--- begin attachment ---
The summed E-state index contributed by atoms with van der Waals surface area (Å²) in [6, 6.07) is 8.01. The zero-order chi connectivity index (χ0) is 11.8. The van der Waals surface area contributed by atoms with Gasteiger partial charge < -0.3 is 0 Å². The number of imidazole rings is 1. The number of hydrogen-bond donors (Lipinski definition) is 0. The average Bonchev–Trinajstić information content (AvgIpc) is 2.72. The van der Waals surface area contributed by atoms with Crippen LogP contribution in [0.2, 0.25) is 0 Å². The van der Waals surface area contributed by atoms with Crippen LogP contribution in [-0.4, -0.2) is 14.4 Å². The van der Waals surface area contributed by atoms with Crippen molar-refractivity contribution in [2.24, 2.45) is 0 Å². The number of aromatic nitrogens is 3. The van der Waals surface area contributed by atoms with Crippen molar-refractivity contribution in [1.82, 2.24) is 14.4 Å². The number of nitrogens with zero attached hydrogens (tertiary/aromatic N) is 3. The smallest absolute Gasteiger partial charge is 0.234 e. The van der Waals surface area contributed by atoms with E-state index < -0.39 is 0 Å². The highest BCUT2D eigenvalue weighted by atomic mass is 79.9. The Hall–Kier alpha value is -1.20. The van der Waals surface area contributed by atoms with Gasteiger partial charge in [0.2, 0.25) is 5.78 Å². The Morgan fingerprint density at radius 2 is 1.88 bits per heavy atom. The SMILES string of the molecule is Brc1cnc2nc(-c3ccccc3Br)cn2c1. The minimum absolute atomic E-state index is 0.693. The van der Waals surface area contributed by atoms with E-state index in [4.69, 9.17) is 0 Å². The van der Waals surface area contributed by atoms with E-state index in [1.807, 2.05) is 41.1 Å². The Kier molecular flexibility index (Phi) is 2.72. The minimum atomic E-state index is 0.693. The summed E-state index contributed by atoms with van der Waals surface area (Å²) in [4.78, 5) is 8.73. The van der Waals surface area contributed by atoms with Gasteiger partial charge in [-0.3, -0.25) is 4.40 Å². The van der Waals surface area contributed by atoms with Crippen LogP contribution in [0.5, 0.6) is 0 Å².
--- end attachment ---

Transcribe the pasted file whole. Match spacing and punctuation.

The summed E-state index contributed by atoms with van der Waals surface area (Å²) in [6, 6.07) is 8.01. The zero-order chi connectivity index (χ0) is 11.8. The van der Waals surface area contributed by atoms with Gasteiger partial charge < -0.3 is 0 Å². The number of imidazole rings is 1. The number of hydrogen-bond donors (Lipinski definition) is 0. The average Bonchev–Trinajstić information content (AvgIpc) is 2.72. The van der Waals surface area contributed by atoms with Crippen LogP contribution in [0.2, 0.25) is 0 Å². The van der Waals surface area contributed by atoms with Crippen LogP contribution in [-0.4, -0.2) is 14.4 Å². The van der Waals surface area contributed by atoms with Crippen molar-refractivity contribution in [2.24, 2.45) is 0 Å². The number of aromatic nitrogens is 3. The van der Waals surface area contributed by atoms with Crippen molar-refractivity contribution in [1.82, 2.24) is 14.4 Å². The number of nitrogens with zero attached hydrogens (tertiary/aromatic N) is 3. The smallest absolute Gasteiger partial charge is 0.234 e. The van der Waals surface area contributed by atoms with E-state index < -0.39 is 0 Å². The highest BCUT2D eigenvalue weighted by atomic mass is 79.9. The Hall–Kier alpha value is -1.20. The van der Waals surface area contributed by atoms with Gasteiger partial charge in [0.2, 0.25) is 5.78 Å². The Morgan fingerprint density at radius 2 is 1.88 bits per heavy atom. The SMILES string of the molecule is Brc1cnc2nc(-c3ccccc3Br)cn2c1. The minimum absolute atomic E-state index is 0.693. The van der Waals surface area contributed by atoms with E-state index in [4.69, 9.17) is 0 Å². The van der Waals surface area contributed by atoms with E-state index in [1.807, 2.05) is 41.1 Å². The Kier molecular flexibility index (Phi) is 2.72. The minimum atomic E-state index is 0.693. The summed E-state index contributed by atoms with van der Waals surface area (Å²) in [4.78, 5) is 8.73. The van der Waals surface area contributed by atoms with Gasteiger partial charge in [-0.3, -0.25) is 4.40 Å². The van der Waals surface area contributed by atoms with Crippen LogP contribution in [0.5, 0.6) is 0 Å².